Human Enhancement and the Anthropology of the “Entire Human Being”


About one and a half decades ago, two prominent reports were published in the United States (US) which strongly influenced subsequent international discussions on the topic of human enhancement: a 2002 report on “converging technologies for improving human performance”, based on a workshop which was organised by the US National Science Foundation (NSF) and the US Department of Commerce in December 2001, and the first report of US President George W. Bush’s Council on Bioethics (PCBE), published in October 2003 with the title Beyond Therapy: Biotechnology and the Pursuit of Happiness. The 2002 report included a wide variety of contributions from academics in various fields of research, from representatives of US institutions, and from companies. Due primarily to the influence of the two NSF staff editing the report, it can be regarded as the first major instance of the influence of transhumanism, a techno-futurist ideology and movement, on the US technology and innovation discourse. The PCBE report, on the other hand, is a prime example of a conservative critique of the transhumanist notion of human enhancement. In this invited contribution, these two crucial publications are analysed mainly in order to point out the relevance of philosophical anthropology as developed since the 1920s by Helmuth Plessner and others. This remarkable school of thought is experiencing a revival in countries such as Germany and the Netherlands, and, to some extent, in the English-speaking world. In this article, it is argued that philosophical anthropology provides us with an important alternative to both anthropological essentialism and scientism, two approaches that are still highly relevant in current discourse on human enhancement.

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  1. 1.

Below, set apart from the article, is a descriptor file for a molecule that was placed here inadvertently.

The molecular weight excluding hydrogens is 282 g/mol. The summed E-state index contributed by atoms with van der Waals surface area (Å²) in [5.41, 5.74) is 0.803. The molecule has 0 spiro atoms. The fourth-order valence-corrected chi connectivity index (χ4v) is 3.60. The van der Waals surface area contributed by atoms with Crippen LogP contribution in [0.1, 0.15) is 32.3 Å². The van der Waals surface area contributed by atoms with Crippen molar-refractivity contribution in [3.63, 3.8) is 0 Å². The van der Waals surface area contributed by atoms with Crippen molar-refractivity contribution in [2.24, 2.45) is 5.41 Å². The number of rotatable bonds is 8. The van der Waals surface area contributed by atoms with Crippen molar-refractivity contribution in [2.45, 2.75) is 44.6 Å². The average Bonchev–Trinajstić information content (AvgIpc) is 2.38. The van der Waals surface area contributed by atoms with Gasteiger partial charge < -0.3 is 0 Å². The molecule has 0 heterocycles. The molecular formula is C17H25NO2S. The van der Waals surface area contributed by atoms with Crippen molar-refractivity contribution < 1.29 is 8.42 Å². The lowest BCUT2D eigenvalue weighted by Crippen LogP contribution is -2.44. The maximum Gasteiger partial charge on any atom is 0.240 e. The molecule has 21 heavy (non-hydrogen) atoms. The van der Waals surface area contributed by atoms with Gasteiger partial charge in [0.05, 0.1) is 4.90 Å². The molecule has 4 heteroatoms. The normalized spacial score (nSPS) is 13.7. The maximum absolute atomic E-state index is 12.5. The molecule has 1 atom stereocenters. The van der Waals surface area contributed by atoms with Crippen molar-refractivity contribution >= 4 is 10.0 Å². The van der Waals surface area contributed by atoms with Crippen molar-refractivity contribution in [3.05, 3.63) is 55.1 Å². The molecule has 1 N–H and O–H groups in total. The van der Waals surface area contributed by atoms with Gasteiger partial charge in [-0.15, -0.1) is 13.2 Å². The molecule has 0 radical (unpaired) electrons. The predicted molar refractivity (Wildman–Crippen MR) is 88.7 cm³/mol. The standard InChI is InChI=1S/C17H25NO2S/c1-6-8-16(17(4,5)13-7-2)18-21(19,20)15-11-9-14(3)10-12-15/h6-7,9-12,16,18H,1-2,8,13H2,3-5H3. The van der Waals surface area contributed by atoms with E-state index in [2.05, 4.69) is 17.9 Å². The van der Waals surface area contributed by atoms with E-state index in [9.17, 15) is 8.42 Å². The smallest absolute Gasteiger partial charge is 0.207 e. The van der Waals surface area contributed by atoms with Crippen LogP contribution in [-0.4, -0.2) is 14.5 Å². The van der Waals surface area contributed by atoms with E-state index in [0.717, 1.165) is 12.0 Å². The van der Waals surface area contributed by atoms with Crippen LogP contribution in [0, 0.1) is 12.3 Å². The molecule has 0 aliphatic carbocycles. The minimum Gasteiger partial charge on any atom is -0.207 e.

The term “human enhancement” is disputed in scientific and scholarly discourse ([1], pp. 17–20). In the following, I will use the term in the sense of a heuristic working definition which must prove its worth by the empirical material and not by a normatively charged concept of illness or health. My focus is, however, on non-therapeutic interventions into the human body for the purpose of improved performance.

  2. 2.

    All translations from texts originally written in German were created for the present article.

  3. 3.

    Joseph Fischer ([15], 236), for example, emphasises that the human being cannot be rid of the body and the urge to “embody” his inventions. Due to the ineluctable manner in which the body is bound within the cosmos, the human being remains reliant on the re-translation of his eccentric reaching into the macro- and micro-cosmos into the language of positionality, on the reconnection of the abstract with the concrete. However, how is this back-reference to happen if the human “lived body”, upgraded to the extreme, merges with the machine and this restructuring of the physique results in its own destruction?


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Correspondence to Richard Saage.

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Saage, R. Human Enhancement and the Anthropology of the “Entire Human Being”. Nanoethics 12, 237–246 (2018).

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  • Philosophical anthropology
  • Human enhancement
  • Transhumanism
  • Helmuth Plessner
  • Adolf Portmann
  • Converging technologies
  • Essentialism
  • Scientism